To rebut an allegation of non-consent, the accused may enter evidence that the victim consented, but such evidence is inadmissible pursuant to Rule 96(ii) if the victim "has been subjected to or threatened with or has reason to fear violence, duress, detention, or psychological oppression," or "reasonably believed that if [one] did not submit, another might be so subjected, threatened, or put in fear." Moreover, the Trial Chamber is free to disregard evidence of consent if it concludes that consent cannot be given voluntarily under the circumstances.

Prosecutor's Appeal: Joint Criminal Enterprise
The Prosecution also argued Gacumbitsi should have been found responsible for his crimes under the theory of joint criminal enterprise (JCE). The Appeals Chamber disagreed, citing the ICTY appeal judgment in Kvocka and holding that the Prosecutor's failure to plead the category of JCE alleged and the supporting material facts in the indictment constituted a defect that neither the Prosecutor's pre-trial brief nor its opening statement cured. In a separate opinion, Judge Shahabuddeen argued that the Prosecutor had provided the requisite notice. In his view, although the words "joint criminal enterprise" were not used in the indictment, the use of terms such as "acting in concert with others" in pursuit of a "common purpose" meaningfully informed Gacumbitsi of the JCE charge and enabled him to prepare an effective defense.

Prosecutor's Appeal: Authority for Ordering
In its judgment, the Trial Chamber found that Gacumbitsi ordered the crimes committed by the communal policemen in his commune, but that he did not have the authority to order the crimes committed there by the conseillers, gendarmes, soldiers, and Interahamwe. The Prosecution appealed this finding, alleging both an error of fact and an error of law. The Appeals Chamber found that the Trial Chamber correctly defined "ordering" to take place when someone in a position of authority instructs another to commit an offense. Moreover, "[n]o formal superior-subordinate relationship between the accused and the perpetrator is required. It is sufficient that there is proof of some position of authority on the part of the accused that would compel another to commit a crime in following the accused's order."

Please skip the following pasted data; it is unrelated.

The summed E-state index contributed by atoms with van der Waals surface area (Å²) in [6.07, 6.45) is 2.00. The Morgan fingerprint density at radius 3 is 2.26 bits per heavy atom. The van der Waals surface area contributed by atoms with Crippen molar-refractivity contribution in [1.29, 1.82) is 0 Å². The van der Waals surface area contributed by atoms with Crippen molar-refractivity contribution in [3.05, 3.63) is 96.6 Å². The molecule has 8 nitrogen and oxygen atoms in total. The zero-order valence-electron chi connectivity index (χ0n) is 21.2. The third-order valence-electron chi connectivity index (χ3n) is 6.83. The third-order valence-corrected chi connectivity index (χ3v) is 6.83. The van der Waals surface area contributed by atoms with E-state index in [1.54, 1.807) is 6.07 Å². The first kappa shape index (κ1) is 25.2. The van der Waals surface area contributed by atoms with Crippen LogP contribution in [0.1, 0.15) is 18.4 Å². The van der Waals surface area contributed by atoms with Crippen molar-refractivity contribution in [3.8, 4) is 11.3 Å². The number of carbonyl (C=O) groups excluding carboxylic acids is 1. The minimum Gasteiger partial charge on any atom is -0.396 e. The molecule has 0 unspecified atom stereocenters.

Although it upheld the Trial Chamber's citation of the relevant law, the Appeals Chamber found error with the Trial Chamber's characterization of the relevant facts. Specifically, it recalled the Trial Chamber's finding that as bourgmestre, Gacumbitsi was the "highest authority and most influential person on the commune, with the power to take legal measures binding all residents." The Appeals Chamber then pointed to four consecutive days in April of 1994 where the Trial Chamber found that Gacumbitsi "instructed," "ordered," or "directed" groups of assailants - not just the communal policemen - to attack many Tutsi civilians. For example, the Trial Chamber found that in Nyarubuye parish on April 16, 1994, Gacumbitsi "directed" an attack during which a group of assailants killed survivors and looted the parish building. According to the Appeals Chamber, these findings proved Gacumbitsi's authority over all the attackers in question and that his orders had a substantial and direct effect on the commission of those crimes. It consequently upheld this subground of the Prosecutor's appeal.

Prosecutor's Appeal: Sentencing
The Prosecution alleged that the Trial Chamber erred in failing to impose a sentence reflecting the gravity of the crimes and Gacumbitsi's degree of criminal culpability. While the Appeals Chamber held that the Trial Chamber properly stated the relevant sentencing principles, it determined that those principles were applied incorrectly. The Appeals Chamber noted that "Gacumbitsi played a central role in planning, instigating, ordering, committing, and aiding and abetting genocide and extermination in his commune of Rusumo, where thousands of Tutsis were killed or seriously harmed." Citing Gacumbitsi's instigation of particularly sadistic rapes, the absence of significant mitigating circumstances, and its findings on appeal, the Appeals Chamber quashed Gacumbitsi's thirty-year prison sentence and imposed a life sentence in its place.

* Nick Leddy is a J.D. candidate at the Washington College of Law
**Anne Heindel is the assistant director of the War Crimes Research Office at the Washington College of Law

The proper citation for this article in the Human Rights Brief Volume 14, Issue 1, beginning at page 10 is: 14 No. 1 Hum. Rts. Brief 10 (2006).

Back to Volume 14, Issue 1